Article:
Even though the main performances are solid in this film, Gwen’s little sister does nothing relevant in the movie and appears to be there just to make the audience sympathise more with Gwen’s character. Her performance is, also, rather weak.
Perhaps, the biggest flaw with Gwen revolves around a flashback reused a couple of times within this picture: it’s there to underline the contrast between happy life when the father was there and the harsh conditions now that he’s gone, but it feels like unnecessary visual exposition and breaks the flow of the movie.
If you haven’t seen this movie yet, it’s really easy for me to predict whether you’ll like it or not: if you liked The Witch, you should give it a chance. If you didn’t like Eggers’ debut feature, then avoid Gwen. This is a film that oozes atmosphere and relies on unsettling cinematography; it’s a movie that catches you off-guard with sudden instances of terror and violence; it’s a slow burner with a lot to say: in fact, after my final grade I’ll issue a spoiler-warning in case you’re confused about the meaning of Gwen.
Gwen 7/10 (closer to an 8 than a 6)
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[SPOILERS] GWEN – MOVIE EXPLAINED
As I mentioned at the end of my spoiler-free review, the movie Gwen has quite a lot to say. Clearly, the film is about the contrast between farm life and industrial revolution. In fact, at the end of the movie it’s revealed that no supernatural entity killed the family’s livestock, but it was the quarries people trying to get rid of the farm to exploit the grounds.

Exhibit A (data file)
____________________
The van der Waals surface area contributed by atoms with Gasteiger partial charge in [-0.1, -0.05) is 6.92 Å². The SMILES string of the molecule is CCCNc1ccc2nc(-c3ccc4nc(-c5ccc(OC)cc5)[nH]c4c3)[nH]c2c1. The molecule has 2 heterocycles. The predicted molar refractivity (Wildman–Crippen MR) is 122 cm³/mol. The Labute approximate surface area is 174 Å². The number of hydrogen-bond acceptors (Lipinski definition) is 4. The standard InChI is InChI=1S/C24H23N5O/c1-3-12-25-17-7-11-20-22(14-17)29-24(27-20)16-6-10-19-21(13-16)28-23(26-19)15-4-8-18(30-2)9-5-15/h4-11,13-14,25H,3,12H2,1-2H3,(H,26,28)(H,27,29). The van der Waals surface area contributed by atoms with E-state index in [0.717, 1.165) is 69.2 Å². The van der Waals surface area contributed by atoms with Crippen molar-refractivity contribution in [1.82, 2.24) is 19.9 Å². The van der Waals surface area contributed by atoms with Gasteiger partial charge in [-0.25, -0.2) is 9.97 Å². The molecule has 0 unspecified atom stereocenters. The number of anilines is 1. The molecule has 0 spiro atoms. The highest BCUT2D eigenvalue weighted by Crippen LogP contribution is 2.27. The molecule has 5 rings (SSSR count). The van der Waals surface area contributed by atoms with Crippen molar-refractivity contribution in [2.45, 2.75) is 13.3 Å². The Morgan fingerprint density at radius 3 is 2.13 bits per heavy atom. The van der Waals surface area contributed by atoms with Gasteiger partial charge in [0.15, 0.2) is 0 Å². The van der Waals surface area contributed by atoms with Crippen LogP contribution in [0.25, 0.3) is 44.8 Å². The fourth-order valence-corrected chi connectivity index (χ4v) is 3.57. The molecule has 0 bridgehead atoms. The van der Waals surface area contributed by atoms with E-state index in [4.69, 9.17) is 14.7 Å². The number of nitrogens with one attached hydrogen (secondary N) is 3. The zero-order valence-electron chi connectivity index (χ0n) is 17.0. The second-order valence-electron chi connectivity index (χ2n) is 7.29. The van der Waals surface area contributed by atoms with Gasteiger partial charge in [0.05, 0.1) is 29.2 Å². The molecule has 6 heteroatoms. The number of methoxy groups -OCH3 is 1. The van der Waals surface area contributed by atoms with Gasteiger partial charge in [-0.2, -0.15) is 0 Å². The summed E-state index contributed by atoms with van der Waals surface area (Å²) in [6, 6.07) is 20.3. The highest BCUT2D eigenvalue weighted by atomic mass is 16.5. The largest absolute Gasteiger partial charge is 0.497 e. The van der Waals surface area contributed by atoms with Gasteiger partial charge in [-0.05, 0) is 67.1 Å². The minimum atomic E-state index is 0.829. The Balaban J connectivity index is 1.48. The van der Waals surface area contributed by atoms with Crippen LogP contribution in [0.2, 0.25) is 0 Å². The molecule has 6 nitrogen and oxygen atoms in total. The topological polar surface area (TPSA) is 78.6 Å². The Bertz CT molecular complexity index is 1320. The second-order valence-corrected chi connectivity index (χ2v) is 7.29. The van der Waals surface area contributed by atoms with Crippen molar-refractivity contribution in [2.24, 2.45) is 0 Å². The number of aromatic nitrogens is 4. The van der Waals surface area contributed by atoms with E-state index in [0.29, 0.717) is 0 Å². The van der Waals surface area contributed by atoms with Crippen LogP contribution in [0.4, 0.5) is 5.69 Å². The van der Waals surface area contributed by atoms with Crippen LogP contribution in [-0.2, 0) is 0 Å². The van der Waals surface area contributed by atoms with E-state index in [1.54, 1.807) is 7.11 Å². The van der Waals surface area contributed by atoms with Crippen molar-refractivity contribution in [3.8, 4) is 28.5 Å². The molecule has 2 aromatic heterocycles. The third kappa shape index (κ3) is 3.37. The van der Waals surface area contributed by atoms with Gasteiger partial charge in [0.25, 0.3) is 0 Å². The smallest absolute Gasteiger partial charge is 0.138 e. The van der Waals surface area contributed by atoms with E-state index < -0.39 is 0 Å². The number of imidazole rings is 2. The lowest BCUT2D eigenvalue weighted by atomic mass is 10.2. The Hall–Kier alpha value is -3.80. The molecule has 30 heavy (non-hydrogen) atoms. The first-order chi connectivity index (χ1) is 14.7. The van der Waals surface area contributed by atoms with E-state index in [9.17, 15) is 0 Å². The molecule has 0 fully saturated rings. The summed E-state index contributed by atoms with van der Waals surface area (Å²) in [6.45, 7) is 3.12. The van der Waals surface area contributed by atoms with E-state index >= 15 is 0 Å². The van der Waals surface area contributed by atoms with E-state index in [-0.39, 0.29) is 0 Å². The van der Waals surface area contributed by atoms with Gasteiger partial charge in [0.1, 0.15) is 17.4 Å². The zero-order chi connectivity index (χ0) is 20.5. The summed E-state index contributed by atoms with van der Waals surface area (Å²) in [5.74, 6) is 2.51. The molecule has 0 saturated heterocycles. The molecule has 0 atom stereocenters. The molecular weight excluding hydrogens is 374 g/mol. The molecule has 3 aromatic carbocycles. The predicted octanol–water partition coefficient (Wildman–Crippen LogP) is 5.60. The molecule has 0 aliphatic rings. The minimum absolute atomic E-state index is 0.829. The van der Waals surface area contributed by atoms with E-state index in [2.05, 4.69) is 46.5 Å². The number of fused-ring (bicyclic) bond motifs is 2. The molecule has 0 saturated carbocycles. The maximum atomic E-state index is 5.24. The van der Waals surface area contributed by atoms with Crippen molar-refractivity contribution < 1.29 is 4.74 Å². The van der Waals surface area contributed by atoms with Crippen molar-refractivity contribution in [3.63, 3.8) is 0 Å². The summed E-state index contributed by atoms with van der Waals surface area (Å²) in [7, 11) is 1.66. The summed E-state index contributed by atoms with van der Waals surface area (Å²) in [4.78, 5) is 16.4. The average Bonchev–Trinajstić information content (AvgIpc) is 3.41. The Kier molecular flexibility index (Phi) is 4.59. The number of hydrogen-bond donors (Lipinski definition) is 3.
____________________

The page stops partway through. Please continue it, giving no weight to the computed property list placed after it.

However, Gwen is also about family drama, in the sense that the movie revolves around a secret (the mum knows her husband won’t come back, the two daughters are completely unaware of that) and how such a big secret can destroy the relationship between family members: the mother gets sick because her secret is figuratively eating her up from the inside; the daughter sees her mother as a possessed entity because of her strange behaviour.
Furthermore, this film doesn’t shy away from touching upon religion and the conception of sin as something that can tear a family apart. Gwen is influenced by her religious upbringing into thinking that their sheep are being killed by something supernatural; she’s led to believe that her mother is possessed as opposed to seeing that something psychological is affecting her.
Finally, Gwen scratches the surface of a feminist message about the oppression of patriarchal society on women. This is the subtlest meaning in the film, as the struggles of the three female characters to keep their property against a fully male-led business are shown in a very non-spoon-fed way. Many movies, nowadays, pander to this feminist message to win audiences and critics over, resulting in goofy attempts that most often than not feel fabricated: Gwen, on the other hands, delivers this message in a very effective and subtle way.